Others are opposed to Priebus’ management style, and have a sour taste about how he ran the Republican Party’s convention in July.
"Reince thinks he’s the king of the party,” said Curly Haughland, who until recently was a member of the RNC from North Dakota. “As soon as the election is over, no matter which way it goes, there is going to be a tremendous amount of interest in seeing someone else run the RNC… Whether the Republicans win or lose, Reince will not be the chairman.”
Haughland clashed with the chairman over whether delegates could vote their conscience—rather than for Trump—during the Republican convention. A longtime member of the committee, he believes that Priebus will receive his most serious challenge ever.
“There’s going to be several people who will be interested in running for chairman next time,” he told The Daily Beast, listing off Ohio state chairman Matt Borges, Arizona state chairman Robert Graham, RNC staffer Matt Pinnell, and former North Dakota state chairman Gary Emineth.
Free the Delegates, which worked with Republican National Committee members to prevent Trump from getting the nomination at the convention, has reached out to its supporters through text to ask whether they support tossing Priebus as chairman.
“If Donald Trump loses, as I have personally thought from Day One, I believe that Reince Priebus is going to have a day of reckoning. It’s the second presidential election he presided over that could have been won, that was not won,” said Regina Thompson, the group’s executive director.
Whoever wins the chairmanship will inherit a fractured party, deeply divided by Trump’s political campaign and the alienation it created for major voting blocks.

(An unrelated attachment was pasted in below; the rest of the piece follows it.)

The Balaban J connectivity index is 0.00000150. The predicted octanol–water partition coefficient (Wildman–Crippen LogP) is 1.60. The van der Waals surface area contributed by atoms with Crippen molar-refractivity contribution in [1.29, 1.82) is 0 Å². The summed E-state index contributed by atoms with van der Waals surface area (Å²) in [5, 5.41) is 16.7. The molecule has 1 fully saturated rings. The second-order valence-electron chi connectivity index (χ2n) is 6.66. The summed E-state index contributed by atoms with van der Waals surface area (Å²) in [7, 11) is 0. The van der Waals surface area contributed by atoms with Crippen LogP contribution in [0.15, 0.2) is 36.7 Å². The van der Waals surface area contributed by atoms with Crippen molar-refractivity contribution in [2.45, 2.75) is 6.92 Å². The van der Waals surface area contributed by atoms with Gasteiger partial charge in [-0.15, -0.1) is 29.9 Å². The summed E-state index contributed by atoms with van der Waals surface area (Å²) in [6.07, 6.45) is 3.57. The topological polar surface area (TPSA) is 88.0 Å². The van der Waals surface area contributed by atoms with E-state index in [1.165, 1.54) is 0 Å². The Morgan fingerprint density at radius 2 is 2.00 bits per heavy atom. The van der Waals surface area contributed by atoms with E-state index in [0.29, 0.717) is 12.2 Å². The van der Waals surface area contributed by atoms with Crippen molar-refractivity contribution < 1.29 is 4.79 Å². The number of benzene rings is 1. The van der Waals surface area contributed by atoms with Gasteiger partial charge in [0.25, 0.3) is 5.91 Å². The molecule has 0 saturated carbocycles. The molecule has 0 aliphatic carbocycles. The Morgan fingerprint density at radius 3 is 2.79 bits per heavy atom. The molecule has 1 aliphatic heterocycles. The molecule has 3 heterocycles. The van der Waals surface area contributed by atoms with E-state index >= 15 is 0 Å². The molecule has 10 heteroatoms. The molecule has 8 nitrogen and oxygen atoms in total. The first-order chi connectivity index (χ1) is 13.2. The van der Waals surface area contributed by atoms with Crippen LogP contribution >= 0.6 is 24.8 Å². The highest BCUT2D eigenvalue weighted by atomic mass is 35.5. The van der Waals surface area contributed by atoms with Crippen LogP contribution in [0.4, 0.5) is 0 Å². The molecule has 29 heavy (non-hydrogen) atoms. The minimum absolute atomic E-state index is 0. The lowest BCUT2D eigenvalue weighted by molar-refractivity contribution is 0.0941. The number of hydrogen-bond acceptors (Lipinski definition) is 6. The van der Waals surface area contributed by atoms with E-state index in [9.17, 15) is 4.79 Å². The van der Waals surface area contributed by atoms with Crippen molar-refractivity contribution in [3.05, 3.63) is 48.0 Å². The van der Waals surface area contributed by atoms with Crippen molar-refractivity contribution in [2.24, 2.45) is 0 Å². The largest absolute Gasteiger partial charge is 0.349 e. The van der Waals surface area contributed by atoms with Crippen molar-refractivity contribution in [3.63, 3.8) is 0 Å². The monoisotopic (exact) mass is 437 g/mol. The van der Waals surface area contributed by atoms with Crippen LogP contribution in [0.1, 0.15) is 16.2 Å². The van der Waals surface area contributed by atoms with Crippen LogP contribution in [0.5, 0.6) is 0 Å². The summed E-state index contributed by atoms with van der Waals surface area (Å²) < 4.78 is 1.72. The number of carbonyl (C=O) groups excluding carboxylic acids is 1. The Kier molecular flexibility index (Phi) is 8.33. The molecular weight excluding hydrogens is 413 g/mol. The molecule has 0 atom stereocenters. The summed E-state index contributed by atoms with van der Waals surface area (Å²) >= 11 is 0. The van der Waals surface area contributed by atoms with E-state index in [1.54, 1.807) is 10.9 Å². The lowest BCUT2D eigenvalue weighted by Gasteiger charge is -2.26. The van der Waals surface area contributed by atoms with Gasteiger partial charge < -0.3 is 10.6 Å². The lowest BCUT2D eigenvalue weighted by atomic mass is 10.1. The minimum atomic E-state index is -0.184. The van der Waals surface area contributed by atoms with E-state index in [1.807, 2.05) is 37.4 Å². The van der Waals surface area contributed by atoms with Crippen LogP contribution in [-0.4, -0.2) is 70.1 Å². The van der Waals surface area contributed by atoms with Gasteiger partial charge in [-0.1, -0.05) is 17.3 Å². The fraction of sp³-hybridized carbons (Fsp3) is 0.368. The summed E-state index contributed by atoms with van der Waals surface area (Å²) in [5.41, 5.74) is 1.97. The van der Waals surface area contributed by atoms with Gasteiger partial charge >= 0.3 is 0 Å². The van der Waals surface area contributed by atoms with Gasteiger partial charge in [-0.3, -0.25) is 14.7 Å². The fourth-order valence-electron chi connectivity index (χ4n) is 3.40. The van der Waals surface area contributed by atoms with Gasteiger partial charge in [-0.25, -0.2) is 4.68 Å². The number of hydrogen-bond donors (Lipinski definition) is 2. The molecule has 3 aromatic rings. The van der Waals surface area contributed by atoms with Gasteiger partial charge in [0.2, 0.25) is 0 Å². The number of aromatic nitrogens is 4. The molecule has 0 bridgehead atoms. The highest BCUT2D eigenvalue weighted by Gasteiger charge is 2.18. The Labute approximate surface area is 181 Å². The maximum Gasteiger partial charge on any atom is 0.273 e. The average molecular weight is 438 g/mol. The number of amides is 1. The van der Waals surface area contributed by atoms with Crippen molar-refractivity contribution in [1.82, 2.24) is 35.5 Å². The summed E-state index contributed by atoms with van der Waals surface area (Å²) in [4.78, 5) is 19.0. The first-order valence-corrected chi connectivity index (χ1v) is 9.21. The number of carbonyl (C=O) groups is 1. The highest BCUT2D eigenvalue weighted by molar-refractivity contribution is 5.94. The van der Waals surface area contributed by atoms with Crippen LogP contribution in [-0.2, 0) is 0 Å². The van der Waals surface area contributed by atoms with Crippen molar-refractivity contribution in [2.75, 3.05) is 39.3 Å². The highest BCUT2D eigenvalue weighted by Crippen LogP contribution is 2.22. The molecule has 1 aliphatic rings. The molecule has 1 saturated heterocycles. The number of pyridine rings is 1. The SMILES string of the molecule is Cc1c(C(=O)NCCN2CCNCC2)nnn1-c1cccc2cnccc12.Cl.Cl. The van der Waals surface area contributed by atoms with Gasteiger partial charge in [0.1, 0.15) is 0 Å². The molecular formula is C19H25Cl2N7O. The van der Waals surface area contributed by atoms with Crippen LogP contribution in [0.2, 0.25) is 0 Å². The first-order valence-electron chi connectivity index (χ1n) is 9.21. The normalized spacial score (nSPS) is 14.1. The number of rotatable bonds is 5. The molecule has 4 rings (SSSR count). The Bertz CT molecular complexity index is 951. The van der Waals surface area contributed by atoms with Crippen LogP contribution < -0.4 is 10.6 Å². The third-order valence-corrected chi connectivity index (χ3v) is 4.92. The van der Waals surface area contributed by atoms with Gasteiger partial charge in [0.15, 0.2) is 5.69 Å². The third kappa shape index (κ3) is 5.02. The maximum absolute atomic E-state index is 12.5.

“I’m not sure there’s going to be anything [for Priebus to] be reelected to. People that matter don’t carry about the Republican Party’s internal processes anymore. It’s going to be a bankrupt shell of the conservative party in this country and it’s going to be completely defined by the hideousness of Donald Trump’s racist and xenophobic campaign,” said Rick Wilson, a GOP strategist who is working on independent presidential candidate Evan McMullin’s campaign.
In fact, the party is so divided that McMullin may win the state of Utah, which the GOP has won in every election since 1964.
“Trump just busted out the RNC. He just completely pillaged them. He destroyed their brand and now he’s walking away,” Wilson said, adding that he supported Priebus when he first ran for RNC chairman, but that Priebus has “total responsibility… [for] capitulating to the worst presidential candidate in modern history.”
The campaign has been a long grind, having started 19 months ago when Ted Cruz became the first major candidate to enter the GOP nomination contest. There is a sense that Republican leaders are ready to move past the months of Trump-related controversy that they’ve endured, and confront whatever reckoning might come their way after the election.
“November 8th is undoubtedly a referendum on the party’s direction and its candidates,” Moore said. “We’ll see on November 9th.”
“Only 14 more days,” Duprey added. “Thank goodness.”